The FDA has approved Celltrion's biosimilar version of Johnson & Johnson's Remicade, cracking open a big market for one of the world's top blockbusters.
This is the second biosimilar approved by the FDA, a pioneer among a new wave of complex copycats that are threatening to grab market share with less expensive alternatives to the branded original. The IV-administered drug will be sold as Inflectra (infliximab-dyyb).
The writing on the marketing wall was evident back in February, when an FDA panel endorsed the drug--to be co-marketed by Pfizer ($PFE)--for a slew of indications, including rheumatoid arthritis, ankylosing spondylitis, psoriatic arthritis, Crohn's disease, ulcerative colitis and psoriasis. Already approved in Europe, Pfizer stepped into the partnership with its acquisition of Hospira.
The thumbs-up and subsequent regulatory approval came despite J&J's ($JNJ) protests that their clinical data "do not adequately address residual uncertainty regarding use in" inflammatory bowel diseases.
The FDA's expert advisers, though, felt that it would have been unnecessary to formally test the biosimilar for each and every indication, willing to extrapolate from the results on hand.
Now it will be up to physicians to see if J&J CEO Alex Gorsky is right in predicting that patients won't suddenly switch to an alternative. J&J has $4.5 billion in annual sales riding on that assumption. And Tuesday evening, the pharma giant quickly braced for a fight.
"It is important to note that the FDA has not approved Celltrion's infliximab-dyyb as being interchangeable with Remicade," said J&J's Chief Biotechnology Officer Jay Siegel in a statement. "For FDA to determine a biosimilar is interchangeable with its reference product, a manufacturer must demonstrate that the biosimilar is expected to produce the same clinical result as the reference product in any given patient. In addition, the manufacturer must demonstrate the risk of alternating or switching between the reference product and biosimilar is no greater than the risk of using the reference product."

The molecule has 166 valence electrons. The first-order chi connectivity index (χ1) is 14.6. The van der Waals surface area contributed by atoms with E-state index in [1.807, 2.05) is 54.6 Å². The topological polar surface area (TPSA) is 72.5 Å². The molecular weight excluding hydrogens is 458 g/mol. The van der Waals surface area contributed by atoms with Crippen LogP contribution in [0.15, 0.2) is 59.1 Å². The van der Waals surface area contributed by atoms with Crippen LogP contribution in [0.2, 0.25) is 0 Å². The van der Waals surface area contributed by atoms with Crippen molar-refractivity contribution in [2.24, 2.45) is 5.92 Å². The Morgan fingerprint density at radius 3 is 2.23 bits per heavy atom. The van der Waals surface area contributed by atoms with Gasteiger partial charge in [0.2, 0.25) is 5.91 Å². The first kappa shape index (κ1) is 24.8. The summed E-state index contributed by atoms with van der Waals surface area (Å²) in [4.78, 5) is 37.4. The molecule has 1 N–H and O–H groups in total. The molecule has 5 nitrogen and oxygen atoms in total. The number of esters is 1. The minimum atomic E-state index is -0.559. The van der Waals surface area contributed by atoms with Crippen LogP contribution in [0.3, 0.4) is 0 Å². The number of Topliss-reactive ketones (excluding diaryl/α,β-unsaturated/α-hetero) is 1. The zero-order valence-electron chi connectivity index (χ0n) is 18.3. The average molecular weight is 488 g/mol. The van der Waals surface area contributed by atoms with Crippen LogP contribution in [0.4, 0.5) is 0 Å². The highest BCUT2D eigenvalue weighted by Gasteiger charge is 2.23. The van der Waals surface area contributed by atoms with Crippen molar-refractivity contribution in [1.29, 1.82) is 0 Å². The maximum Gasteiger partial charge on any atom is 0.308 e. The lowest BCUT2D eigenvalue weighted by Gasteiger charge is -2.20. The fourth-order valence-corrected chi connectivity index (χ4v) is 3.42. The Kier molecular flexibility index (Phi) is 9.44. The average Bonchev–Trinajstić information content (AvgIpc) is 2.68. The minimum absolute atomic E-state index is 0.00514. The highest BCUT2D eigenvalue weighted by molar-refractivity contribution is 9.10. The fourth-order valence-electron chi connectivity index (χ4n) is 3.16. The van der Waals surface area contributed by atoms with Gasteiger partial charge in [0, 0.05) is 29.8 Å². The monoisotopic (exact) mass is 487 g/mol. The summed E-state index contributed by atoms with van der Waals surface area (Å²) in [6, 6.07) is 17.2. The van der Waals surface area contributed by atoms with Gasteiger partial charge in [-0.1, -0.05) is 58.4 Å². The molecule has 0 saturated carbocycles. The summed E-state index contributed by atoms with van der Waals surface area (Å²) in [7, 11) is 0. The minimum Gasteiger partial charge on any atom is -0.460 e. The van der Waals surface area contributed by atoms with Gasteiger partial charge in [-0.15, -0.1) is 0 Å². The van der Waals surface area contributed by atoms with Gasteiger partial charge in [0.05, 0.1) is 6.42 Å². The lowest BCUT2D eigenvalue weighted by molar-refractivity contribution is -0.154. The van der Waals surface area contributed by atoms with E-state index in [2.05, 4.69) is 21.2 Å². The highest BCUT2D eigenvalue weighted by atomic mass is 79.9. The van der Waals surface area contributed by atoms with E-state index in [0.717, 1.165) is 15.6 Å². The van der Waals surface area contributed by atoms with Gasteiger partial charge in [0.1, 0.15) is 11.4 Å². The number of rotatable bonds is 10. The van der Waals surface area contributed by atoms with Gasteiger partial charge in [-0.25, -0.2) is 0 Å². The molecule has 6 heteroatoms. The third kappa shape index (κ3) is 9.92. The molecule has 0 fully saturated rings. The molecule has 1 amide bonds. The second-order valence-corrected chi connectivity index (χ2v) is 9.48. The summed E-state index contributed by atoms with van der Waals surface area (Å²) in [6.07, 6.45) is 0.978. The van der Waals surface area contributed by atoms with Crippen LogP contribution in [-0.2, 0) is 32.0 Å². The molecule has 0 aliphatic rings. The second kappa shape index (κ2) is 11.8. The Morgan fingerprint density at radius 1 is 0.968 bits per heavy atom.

Morningstar analyst Damien Conover has already noted that Remsima and another Remicade knockoff could grab half of J&J's U.S. revenue by 2020. Just days ago Samsung Bioepis, a joint venture between the South Korean conglomerate and Biogen ($BIIB), won an endorsement from the EMA for their Remicade knockoff, Flixabi.
The FDA recently did biosimilar makers a solid favor by suggesting new rules that will favor the generics with a drug label very similar to the original. Bernstein's Ronny Gal says that Celltrion/Pfizer will be a direct and early beneficiary.
"Last week, the FDA provided its guidance on labelling of biosimilars, where FDA struck a clear position for the 'generic-like' label, where the biosimilar label is essentially the branded Remicade label with the name of the biosimilar replacing the brand (expect for the indication covered by exclusivity)," Gal noted today. "The Inflectra label has a simple statement at the top, noting 'INFLECTRA (infliximab-dyyb) is biosimilar to REMICADE (infliximab) for the indications listed.' In regard to immunogenicity, Inflectra's label presents Remicade's immunogenicity data (this is, in our view, the clearest statement of position by the FDA in favor of generic-like label)."
Pfizer says it won't lay out a marketing strategy, or a competitive price point, yet.
"We cannot comment on our future development and commercialization strategies for Inflectra at this time," the pharma giant said in response to a query from me. "Each biosimilar molecule has specific drivers that determine market price."
Novartis ($NVS) was the first developer to gain FDA approval of a biosimilar. The agency approved Zarxio, a biosimilar of Amgen's ($AMGN) Neupogen, late last year as the first in a wave of knockoffs now headed to the U.S. market.
"Biosimilars can provide access to important treatment options for patients who need them," said Dr. Janet Woodcock, director of FDA's Center for Drug Evaluation and Research. "Patients and the health care community can be confident that biosimilar products are high quality and meet the agency's rigorous scientific standards."
- here's the release from the FDA
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